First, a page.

Duty, breach, causation and injury: These are the traditional elements of a tort claim. Thus, under customary theories, a tort is inchoate unless and until the plaintiff suffers actual injury. For example, a plaintiff who has an increased risk of disease because she has been exposed to a defective product, but no manifest illness, would have no cause of action. Faced with this quandary, plaintiffs have resorted to novel claims and theories. They have argued, for instance, that recovery should be allowed for increased risk of future disease or for emotional distress.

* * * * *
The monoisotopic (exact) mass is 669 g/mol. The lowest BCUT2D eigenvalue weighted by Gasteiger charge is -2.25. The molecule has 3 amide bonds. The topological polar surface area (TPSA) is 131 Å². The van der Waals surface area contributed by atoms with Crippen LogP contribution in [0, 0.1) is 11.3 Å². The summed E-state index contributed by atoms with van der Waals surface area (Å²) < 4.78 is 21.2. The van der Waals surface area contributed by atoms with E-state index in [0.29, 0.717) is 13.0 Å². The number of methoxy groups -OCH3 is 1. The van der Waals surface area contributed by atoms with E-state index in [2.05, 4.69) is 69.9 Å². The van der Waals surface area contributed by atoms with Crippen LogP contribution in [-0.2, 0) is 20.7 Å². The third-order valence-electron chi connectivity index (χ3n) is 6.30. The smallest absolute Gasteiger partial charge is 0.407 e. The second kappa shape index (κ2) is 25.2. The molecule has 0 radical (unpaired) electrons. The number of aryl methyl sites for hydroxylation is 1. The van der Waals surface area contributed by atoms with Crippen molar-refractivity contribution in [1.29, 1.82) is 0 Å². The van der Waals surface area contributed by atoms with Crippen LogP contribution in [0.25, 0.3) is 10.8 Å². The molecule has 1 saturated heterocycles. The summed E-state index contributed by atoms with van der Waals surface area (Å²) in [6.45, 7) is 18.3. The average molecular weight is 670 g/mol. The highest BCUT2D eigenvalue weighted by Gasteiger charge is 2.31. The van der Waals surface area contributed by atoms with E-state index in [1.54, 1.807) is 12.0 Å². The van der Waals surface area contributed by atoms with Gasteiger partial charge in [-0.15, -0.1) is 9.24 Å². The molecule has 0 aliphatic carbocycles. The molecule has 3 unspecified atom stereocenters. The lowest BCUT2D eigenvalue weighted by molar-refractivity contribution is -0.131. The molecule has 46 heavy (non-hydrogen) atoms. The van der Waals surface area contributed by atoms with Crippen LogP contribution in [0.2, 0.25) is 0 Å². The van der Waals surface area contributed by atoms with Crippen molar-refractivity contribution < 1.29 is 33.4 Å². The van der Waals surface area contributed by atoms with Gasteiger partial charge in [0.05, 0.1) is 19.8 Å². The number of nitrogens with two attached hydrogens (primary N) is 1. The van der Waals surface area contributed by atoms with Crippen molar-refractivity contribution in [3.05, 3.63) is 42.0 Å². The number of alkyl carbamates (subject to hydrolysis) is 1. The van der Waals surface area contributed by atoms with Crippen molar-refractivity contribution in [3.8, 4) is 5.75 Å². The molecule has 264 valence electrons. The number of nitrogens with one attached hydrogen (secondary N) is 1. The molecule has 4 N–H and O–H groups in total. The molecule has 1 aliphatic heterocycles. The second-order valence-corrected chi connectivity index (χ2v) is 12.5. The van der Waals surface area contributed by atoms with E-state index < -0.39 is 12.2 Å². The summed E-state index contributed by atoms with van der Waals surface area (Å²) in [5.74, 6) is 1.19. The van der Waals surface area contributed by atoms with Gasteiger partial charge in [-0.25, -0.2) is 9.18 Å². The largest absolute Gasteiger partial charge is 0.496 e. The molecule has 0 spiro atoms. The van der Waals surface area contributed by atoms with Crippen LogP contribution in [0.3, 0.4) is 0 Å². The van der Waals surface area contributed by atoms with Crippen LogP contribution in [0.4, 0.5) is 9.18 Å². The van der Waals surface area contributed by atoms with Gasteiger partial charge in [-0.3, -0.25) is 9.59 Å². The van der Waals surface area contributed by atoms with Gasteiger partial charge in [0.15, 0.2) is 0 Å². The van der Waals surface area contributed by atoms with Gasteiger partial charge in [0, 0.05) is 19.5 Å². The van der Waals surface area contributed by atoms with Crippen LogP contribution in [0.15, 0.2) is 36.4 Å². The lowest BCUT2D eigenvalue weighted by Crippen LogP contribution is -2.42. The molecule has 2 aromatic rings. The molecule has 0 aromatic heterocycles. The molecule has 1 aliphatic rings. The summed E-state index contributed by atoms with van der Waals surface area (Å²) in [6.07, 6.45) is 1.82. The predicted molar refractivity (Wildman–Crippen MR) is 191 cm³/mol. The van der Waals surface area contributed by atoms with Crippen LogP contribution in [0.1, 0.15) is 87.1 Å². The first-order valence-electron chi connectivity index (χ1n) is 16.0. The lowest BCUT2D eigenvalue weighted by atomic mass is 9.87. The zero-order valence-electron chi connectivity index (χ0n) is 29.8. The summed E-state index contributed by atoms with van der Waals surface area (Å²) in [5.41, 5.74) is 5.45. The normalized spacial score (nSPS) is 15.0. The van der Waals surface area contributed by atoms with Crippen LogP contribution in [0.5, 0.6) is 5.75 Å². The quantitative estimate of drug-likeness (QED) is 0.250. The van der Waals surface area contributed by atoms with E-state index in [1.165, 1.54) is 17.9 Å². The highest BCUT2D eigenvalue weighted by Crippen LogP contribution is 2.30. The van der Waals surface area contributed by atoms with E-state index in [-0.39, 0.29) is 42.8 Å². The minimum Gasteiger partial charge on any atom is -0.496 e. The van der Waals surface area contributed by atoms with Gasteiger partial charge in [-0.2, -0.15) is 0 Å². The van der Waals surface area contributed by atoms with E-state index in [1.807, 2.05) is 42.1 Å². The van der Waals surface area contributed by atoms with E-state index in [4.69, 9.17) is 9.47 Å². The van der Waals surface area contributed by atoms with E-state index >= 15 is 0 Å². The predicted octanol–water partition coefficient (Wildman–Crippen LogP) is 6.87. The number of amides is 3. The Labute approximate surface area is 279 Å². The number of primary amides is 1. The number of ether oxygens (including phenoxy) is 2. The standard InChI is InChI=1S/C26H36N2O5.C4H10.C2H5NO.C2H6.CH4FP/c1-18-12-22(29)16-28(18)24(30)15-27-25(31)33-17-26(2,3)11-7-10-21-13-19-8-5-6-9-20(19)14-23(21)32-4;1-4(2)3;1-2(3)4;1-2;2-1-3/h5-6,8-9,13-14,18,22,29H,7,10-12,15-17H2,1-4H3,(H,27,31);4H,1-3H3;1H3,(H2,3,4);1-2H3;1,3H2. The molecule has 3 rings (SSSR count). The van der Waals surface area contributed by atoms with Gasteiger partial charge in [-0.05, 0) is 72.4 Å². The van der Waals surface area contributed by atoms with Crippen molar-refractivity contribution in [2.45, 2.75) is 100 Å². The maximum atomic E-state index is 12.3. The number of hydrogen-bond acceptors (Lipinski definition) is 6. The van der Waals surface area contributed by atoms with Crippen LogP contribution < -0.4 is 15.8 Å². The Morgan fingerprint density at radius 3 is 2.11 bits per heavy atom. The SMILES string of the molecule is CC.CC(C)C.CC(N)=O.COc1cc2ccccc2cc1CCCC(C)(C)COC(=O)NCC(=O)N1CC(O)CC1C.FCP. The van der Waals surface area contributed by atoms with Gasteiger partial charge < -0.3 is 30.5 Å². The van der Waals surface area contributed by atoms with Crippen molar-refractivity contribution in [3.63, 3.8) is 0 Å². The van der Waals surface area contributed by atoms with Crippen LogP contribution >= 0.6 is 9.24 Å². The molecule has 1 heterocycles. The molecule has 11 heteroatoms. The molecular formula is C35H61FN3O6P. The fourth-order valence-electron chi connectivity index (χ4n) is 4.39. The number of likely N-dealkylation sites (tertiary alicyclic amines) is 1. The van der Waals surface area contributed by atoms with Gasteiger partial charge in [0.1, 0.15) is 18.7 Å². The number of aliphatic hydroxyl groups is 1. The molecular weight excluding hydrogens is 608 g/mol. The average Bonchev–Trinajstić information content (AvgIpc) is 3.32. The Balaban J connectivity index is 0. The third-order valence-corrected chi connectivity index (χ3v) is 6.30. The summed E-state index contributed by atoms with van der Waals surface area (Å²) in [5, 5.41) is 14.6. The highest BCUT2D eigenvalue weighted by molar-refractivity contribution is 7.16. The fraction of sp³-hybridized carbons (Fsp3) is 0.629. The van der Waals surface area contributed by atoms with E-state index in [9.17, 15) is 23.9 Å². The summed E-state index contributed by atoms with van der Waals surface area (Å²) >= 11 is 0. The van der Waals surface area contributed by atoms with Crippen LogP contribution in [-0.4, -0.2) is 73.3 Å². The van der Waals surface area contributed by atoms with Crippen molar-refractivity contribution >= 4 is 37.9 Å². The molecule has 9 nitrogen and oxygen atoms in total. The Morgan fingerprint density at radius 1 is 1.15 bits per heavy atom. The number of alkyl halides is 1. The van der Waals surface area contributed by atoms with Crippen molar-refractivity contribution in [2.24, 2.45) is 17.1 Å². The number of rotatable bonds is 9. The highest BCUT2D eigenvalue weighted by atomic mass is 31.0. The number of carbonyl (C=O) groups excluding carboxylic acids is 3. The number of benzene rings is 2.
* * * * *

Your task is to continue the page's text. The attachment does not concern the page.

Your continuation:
A frequent claim by plaintiffs in these circumstances is that the defendant is liable for medical expenses necessary to monitor the plaintiff’s health. The claim has been allowed by some courts, even when the plaintiff has suffered no physical injury. Other courts have rejected the claim on the ground that the mere possibility that the plaintiff will contract an illness in the future does not meet traditional requirements. Recent decisions in cases involving claims for medical monitoring by courts in Mississippi, New Jersey and Oregon illustrate different approaches to these claims.

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